As soon as plasticine llama-human hybrid Taylor Lautner became a household name in households where teenage girls live, the young “Twilight” star set out to prove that he can do more than take off his shirt and be the third wheel in an adolescent soap opera. To demonstrate this, he took the lead in “Abduction,” a robot-written, factory-assembled, man-on-the-run action thriller. Lautner remains shirted for almost the entire film, silencing critics who cynically assumed he would capitalize on his creepily smooth comic-book-character abdominal muscles. On the other hand, critics who cynically assumed he would not be very good at being the lead actor in a drama had plenty to talk about.

“Abduction” was somehow accidentally directed by John Singleton, exactly 20 years after his “Boyz n the Hood” made us assume that he would never direct something like “Abduction.” It stars Lautner as Nathan Harper, a Pittsburgh teenager who is first seen riding on the hood of a friend’s car en route to a raucous house party, where he drinks until he passes out. This is to let viewers know that Nathan is nothing like that goody-two-shoes doormat Jacob the werewolf, who is literally a monster and yet somehow also a wuss. Nathan may not be a deadly carnivore cursed by ancient evil to walk the earth in search of flesh, but he knows how to par-tay (i.e., binge-drink)!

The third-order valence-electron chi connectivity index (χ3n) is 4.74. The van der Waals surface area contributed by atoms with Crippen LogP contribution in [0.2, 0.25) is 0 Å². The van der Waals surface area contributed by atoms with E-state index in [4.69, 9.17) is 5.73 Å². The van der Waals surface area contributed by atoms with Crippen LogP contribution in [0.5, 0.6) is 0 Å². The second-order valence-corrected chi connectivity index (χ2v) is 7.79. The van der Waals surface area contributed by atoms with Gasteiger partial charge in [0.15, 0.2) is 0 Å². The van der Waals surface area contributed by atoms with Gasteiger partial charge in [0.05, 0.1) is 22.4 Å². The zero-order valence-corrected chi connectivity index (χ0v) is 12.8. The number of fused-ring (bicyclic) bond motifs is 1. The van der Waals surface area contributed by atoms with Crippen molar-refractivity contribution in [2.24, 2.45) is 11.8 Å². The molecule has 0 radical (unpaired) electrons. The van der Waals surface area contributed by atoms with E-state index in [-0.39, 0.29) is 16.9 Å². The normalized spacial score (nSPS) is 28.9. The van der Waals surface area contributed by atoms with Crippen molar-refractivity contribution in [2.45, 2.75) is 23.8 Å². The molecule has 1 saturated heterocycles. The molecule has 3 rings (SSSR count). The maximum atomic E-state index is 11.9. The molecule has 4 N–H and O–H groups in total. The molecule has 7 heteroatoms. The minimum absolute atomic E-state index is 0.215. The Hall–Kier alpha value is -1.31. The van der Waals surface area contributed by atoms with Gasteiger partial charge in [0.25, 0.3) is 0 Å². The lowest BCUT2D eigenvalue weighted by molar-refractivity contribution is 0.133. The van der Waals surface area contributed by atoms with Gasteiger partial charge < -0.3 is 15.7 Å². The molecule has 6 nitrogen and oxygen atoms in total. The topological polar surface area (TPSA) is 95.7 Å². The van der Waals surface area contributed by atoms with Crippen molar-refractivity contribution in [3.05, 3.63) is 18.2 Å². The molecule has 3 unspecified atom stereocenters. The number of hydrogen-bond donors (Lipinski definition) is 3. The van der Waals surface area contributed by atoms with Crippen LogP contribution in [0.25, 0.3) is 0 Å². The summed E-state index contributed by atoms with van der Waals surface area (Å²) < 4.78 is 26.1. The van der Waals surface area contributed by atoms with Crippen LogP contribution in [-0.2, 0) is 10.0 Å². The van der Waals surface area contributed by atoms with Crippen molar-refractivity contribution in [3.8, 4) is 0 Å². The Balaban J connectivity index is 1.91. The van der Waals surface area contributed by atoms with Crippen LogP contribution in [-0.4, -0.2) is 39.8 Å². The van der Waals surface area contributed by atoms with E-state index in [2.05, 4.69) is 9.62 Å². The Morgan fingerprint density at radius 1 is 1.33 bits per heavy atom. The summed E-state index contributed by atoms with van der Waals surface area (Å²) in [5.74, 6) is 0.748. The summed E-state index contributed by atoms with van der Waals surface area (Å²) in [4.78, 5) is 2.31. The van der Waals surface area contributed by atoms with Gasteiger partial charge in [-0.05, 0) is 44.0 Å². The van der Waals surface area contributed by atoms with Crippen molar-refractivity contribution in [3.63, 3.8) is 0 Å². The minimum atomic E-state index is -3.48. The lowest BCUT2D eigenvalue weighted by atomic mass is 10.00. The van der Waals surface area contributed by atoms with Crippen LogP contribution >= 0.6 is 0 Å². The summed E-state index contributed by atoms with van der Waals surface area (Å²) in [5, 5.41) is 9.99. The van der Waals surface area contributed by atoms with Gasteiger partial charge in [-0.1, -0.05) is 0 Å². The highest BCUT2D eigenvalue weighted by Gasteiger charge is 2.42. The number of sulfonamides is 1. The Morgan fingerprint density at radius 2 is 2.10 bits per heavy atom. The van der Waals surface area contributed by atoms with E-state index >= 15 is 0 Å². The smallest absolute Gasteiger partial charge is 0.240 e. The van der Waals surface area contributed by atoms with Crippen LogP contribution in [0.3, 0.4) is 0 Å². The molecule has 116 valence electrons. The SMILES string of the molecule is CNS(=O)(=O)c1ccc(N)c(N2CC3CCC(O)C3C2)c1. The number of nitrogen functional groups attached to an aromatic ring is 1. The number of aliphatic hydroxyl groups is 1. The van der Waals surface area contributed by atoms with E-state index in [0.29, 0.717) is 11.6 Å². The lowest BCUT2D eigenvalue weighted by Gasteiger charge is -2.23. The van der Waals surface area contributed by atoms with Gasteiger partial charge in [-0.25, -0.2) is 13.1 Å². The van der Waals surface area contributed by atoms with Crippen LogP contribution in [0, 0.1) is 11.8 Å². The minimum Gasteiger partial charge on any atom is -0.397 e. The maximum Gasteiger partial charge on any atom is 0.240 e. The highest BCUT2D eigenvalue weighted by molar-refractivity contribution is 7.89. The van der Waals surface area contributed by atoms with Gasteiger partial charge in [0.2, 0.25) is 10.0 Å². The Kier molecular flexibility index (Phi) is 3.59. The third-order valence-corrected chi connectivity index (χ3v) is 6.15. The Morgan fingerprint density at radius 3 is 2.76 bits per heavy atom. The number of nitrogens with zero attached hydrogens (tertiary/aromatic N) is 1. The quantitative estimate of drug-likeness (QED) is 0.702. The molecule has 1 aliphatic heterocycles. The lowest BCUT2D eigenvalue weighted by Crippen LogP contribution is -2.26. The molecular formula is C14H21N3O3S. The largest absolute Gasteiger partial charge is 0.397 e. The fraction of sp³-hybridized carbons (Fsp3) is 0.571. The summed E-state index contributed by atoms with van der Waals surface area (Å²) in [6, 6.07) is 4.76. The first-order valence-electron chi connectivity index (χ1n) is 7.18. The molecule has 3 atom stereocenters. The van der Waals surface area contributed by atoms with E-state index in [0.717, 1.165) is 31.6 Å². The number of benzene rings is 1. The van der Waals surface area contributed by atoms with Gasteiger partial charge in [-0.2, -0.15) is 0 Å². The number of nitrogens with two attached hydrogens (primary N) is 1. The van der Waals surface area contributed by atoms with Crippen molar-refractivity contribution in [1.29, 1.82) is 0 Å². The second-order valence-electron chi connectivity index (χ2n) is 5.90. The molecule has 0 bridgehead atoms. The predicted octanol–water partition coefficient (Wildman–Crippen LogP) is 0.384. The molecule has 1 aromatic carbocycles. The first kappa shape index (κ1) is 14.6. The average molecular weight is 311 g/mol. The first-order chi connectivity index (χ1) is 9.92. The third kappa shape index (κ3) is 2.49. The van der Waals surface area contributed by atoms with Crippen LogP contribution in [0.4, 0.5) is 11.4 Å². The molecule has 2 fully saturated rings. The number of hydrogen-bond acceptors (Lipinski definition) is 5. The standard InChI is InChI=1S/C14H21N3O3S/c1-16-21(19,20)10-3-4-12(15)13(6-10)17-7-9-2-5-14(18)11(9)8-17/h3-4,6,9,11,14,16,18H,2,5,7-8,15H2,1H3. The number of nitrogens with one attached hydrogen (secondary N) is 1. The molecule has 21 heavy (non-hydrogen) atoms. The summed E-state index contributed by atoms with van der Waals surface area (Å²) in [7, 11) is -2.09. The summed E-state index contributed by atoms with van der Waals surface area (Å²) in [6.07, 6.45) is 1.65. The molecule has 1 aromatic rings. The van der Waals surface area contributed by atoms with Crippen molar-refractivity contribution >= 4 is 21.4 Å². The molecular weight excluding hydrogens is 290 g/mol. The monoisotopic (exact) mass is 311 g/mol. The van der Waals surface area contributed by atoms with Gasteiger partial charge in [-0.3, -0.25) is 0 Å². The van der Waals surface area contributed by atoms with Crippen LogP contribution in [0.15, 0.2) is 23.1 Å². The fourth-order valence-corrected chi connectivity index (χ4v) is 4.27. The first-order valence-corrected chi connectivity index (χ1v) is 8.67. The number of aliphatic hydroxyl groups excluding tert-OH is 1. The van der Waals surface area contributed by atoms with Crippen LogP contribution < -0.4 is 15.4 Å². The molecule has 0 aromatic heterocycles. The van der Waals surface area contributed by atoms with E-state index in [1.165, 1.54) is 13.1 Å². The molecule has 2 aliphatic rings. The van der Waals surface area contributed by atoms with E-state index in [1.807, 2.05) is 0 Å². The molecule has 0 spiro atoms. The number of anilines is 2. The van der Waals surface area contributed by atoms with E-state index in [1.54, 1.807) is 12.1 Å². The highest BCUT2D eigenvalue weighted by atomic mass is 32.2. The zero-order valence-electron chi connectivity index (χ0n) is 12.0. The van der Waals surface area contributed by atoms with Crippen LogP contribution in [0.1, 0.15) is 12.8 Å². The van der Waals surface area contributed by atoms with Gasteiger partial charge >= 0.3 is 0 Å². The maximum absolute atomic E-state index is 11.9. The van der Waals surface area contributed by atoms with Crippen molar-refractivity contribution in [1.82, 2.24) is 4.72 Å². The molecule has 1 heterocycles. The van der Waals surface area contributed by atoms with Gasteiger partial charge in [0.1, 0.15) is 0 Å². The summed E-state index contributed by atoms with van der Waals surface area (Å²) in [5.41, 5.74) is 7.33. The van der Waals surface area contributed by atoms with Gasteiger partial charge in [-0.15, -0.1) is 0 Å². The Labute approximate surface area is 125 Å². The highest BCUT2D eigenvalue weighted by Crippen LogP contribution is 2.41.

Nathan’s parents (played by Jason Isaacs and Maria Bello) are a couple of big ol’ meanies who don’t approve of their high-schooler son staying out all night drinking. Dad’s method of punishment is to give a hungover Nathan boxing lessons in the backyard, a tactic that teaches Nathan self-discipline while also allowing Dad to punch him in the face. The sparring session ends when Nathan delivers a roundhouse kick to his father’s chest. Dad considers this cheating, insofar as it is not “boxing,” per se, but Nathan reminds him: “You always said the person that ends the fight is the winner.”